In the spring of 1874, a new kuraattori was elected to the Wiipurilainen Osakunta. The election was won by Ostrobothnian docent, Doctor of Philosophy Otto Donner. Although Donner was a docent of Sanskrit and comparative linguistics, he had also published studies in the field of Finno-Ugric linguistics and discussed, among other things, the riddle of the Sampo (a magical device from Finnish mythology). Otto Donner began as kuraattori of Wiipurilainen Osakunta on 26 September 1874, and already at the weekly meeting of the following week, 2 October 1874, he initiated the inception of the osakunta’s ethnographic collection.

According to Donner, through collection and exhibition of objects from one’s home region, people’s knowledge of Finnish folk culture and cultural heritage could be increased. Donner proposed that University Osakunnat should engage in similar practices: “Our osakunta in particular has work to do, as it would surely find the richest and most interesting material in its home region” (translated from Finnish by Sonja Repetti). The idea was that each student would collect cultural objects from their own area. Ethnographic work was believed to create a connecting bridge between a region’s people and its researchers. Collecting objects was seen to benefit both parties by increasing students’ contacts with the common people. The intention from the beginning was to collect a comprehensive Karelian folklore collection, a museum. The first items for the Wiipurilainen Osakunta collection were received already by the next Christmas holiday, including a woman’s dress from the area near parishes of Antrea, Räisälä and Jääski.



Wiipurilainen Osakunta also encouraged other osakunnat to perform similar work in their home regions. This idea was positively received, and it was decided that each osakunta would organise a display showing an interior typical of its region, with mannequins dressed in traditional regional dress. The students’ ethnographic exhibition received much praise at the art and home industry exhibition held in the summer of 1876. Following the exhibition, a joint osakunta committee created and distributed a pamphlet in which an intention was announced to establish a ‘general national museum’ (“yleinen kansallis-museo”). Therefore, the collection and preservation of clothes, furniture and all kinds of objects that shed light on life and customs of Finnish regions was seen as imperative. Osakunta summer trips are thus connected to the birth of the Finnish Museum. The first Finnish museum with an extensive collection was established from Osakunta collections. This was the Ylioppilaiden kansatieteellisen museo, whose collections were donated to the state in 1894 for the establishment of the National Museum of Finland. Several of the students who participated in osakunta artefact collections later obtained important positions in the research and development of Finnish ethnology, with many also working in museums.



Study of the home region of Karelia had clear academic goals. During home region trips, folk poetry and instruments were collected, and the folk culture of the region was photographed and recorded. At the same time, this was patriotic-nationalistic work performed with the aim of supporting the nation and home region, allowing members to connect with common people of the region and to appreciate the value of their own past. The rise of ‘Karelianism’ also had a background effect. Karelianism was a cultural phenomenon strongly associated with a national-romantic art movement, which took its themes from Karelian epics. At the same time, recording of folk poetry began to be practised more extensively and comprehensively, especially in the Karelian region. The people of Karelia were considered to represent a ‘best preserved, admirable Finnish past’. Wiipurilainen Osakunta was notably the most active osakunta in collecting artefacts.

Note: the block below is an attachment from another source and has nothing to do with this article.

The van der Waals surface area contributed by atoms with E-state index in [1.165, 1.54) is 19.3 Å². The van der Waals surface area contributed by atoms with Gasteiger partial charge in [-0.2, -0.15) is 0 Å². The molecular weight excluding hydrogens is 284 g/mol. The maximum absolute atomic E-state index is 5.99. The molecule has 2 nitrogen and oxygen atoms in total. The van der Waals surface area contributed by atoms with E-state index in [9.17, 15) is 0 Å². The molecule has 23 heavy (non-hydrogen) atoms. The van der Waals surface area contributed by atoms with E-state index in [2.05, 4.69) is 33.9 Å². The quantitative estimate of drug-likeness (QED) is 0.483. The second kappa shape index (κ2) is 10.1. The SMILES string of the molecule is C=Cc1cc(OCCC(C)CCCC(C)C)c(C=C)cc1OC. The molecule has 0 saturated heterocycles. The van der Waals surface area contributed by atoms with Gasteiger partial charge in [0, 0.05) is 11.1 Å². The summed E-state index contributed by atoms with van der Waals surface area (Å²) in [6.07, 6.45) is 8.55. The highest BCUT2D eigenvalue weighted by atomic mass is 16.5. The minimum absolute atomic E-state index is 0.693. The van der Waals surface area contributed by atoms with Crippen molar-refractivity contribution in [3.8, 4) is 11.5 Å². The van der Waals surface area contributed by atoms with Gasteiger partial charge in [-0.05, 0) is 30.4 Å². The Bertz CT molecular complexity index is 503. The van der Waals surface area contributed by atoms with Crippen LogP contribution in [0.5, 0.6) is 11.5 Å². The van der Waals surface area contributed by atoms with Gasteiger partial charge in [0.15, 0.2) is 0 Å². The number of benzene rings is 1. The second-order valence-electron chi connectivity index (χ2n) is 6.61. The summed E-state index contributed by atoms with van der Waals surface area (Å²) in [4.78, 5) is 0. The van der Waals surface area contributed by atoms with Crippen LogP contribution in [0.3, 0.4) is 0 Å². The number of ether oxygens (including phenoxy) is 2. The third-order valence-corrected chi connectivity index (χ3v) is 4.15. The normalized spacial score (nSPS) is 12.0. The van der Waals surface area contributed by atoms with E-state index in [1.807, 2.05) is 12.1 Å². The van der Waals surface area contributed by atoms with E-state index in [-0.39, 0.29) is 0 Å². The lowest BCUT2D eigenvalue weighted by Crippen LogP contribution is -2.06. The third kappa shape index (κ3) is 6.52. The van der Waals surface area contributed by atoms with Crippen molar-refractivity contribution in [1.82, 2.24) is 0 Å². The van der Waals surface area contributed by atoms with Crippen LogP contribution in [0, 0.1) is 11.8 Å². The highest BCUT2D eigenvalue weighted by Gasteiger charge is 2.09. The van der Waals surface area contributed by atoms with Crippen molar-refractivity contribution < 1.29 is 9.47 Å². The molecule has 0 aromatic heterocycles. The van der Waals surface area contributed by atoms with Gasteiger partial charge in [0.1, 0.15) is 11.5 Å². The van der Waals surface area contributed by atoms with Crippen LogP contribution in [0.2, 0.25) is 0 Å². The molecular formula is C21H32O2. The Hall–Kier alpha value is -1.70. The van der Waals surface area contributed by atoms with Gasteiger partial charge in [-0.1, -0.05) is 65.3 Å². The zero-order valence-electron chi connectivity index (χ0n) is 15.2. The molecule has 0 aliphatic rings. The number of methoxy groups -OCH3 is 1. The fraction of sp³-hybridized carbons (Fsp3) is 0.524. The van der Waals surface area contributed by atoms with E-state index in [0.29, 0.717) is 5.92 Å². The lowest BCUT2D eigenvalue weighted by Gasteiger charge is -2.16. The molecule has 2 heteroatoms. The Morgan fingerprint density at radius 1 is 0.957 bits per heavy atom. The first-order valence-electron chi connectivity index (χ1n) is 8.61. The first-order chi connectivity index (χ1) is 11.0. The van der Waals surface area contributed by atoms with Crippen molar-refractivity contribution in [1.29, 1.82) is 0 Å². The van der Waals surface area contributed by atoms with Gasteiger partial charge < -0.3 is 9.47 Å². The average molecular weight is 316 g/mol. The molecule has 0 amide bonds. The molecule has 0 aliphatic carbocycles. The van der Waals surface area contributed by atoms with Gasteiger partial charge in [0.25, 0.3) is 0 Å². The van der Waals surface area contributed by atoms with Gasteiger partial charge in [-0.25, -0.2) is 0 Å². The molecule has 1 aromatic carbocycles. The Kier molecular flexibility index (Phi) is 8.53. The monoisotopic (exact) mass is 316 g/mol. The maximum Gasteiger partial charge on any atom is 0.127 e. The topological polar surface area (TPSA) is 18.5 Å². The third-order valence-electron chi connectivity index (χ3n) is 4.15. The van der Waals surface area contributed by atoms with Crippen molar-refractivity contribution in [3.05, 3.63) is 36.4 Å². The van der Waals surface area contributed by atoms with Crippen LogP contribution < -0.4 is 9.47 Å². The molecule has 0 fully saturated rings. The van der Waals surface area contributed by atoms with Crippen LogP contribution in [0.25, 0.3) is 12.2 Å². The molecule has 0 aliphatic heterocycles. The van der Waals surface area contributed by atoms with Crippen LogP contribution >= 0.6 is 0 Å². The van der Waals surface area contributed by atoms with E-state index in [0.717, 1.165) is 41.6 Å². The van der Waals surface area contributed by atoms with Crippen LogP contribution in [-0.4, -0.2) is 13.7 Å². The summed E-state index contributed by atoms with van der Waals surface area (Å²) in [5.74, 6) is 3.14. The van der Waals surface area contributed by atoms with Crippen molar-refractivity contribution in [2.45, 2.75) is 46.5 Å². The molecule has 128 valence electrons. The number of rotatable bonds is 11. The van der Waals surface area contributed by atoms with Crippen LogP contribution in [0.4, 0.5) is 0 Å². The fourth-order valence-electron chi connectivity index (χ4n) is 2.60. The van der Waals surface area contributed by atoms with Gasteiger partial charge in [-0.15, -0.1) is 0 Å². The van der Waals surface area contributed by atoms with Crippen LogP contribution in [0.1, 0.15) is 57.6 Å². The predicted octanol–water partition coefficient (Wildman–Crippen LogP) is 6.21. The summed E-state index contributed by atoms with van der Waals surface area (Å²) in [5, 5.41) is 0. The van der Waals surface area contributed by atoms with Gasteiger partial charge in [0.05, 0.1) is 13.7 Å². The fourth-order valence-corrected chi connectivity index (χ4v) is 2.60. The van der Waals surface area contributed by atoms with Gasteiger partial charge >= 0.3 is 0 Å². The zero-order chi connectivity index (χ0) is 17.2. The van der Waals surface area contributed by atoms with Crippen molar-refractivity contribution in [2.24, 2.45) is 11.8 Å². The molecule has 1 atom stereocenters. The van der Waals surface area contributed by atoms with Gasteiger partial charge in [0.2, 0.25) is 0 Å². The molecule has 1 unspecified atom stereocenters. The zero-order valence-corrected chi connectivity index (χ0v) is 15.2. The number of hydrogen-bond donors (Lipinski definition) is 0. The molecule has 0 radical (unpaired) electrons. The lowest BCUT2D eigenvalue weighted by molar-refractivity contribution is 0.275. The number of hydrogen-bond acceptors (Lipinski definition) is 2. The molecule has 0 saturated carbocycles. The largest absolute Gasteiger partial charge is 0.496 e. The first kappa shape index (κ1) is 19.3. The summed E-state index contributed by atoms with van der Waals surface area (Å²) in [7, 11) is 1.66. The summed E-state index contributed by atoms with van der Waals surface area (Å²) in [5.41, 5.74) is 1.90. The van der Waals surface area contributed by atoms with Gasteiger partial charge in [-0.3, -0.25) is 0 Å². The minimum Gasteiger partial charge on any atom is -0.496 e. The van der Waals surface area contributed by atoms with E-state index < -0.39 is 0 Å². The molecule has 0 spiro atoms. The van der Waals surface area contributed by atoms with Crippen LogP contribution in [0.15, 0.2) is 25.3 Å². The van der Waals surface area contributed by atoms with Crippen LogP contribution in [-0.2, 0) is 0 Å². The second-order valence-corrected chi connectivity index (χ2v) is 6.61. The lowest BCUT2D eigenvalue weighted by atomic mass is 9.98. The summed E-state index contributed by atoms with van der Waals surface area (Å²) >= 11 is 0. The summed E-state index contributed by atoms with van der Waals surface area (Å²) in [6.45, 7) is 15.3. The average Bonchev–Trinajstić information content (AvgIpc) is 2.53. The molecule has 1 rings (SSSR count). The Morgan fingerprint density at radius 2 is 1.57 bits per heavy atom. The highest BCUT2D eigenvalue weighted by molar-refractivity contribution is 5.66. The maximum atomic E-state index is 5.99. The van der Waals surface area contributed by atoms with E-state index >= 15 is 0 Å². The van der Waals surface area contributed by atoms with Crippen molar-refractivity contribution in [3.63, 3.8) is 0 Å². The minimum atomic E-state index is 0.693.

At the Wiipurilainen Osakunta anniversary ball on 5th March 1891, kuraattori Theodor Schvindt emphasised in his speech ‘to the home region’ that particularly in the Wiipurilainen Osakunta home region had original Finnishness been preserved more more distinctly than in the rest of Finland, both materially and intellectually, making this area an ethnologist’s dream. Hiking in the area of Viipuri county, Wiipurilainen Osakunta students were looking for a way of life that they believed had been preserved as authentically as possible. By collecting artefacts, the explorers aimed to highlight a culture they realised was already disappearing.


Wiipurilainen Osakunta has continued its tradition of summer trips to the present day, although in recent years a summer trip to one of the towns in the home region mainly involves getting to know the area and enjoyable summer holiday activities. Last summer [2001], the summer trip was organised to Savitaipale. In the spring of 1987, the idea of re-starting the home region research trips that were part of osakunta operations two decades prior was raised. In April 1988, the osakunta research expedition made a joint research trip with the municipality of Ruokolahti, with the aim of producing a general brochure about Ruokolahti’s church hill. The committee first got to know their topic in Helsinki, before making a trip to Ruokolahti to supplement the information about Ruokolahti mapped in Helsinki. The end result of the trip was a brochure presenting the Ruokolahti church hill in four languages. Perhaps a similar activity could be planned in the osakunta activity program in the coming years as well.


Tuuli Rajavuori

(Article first published in Willi 5/2002, translated from Finnish by Sonja Repetti)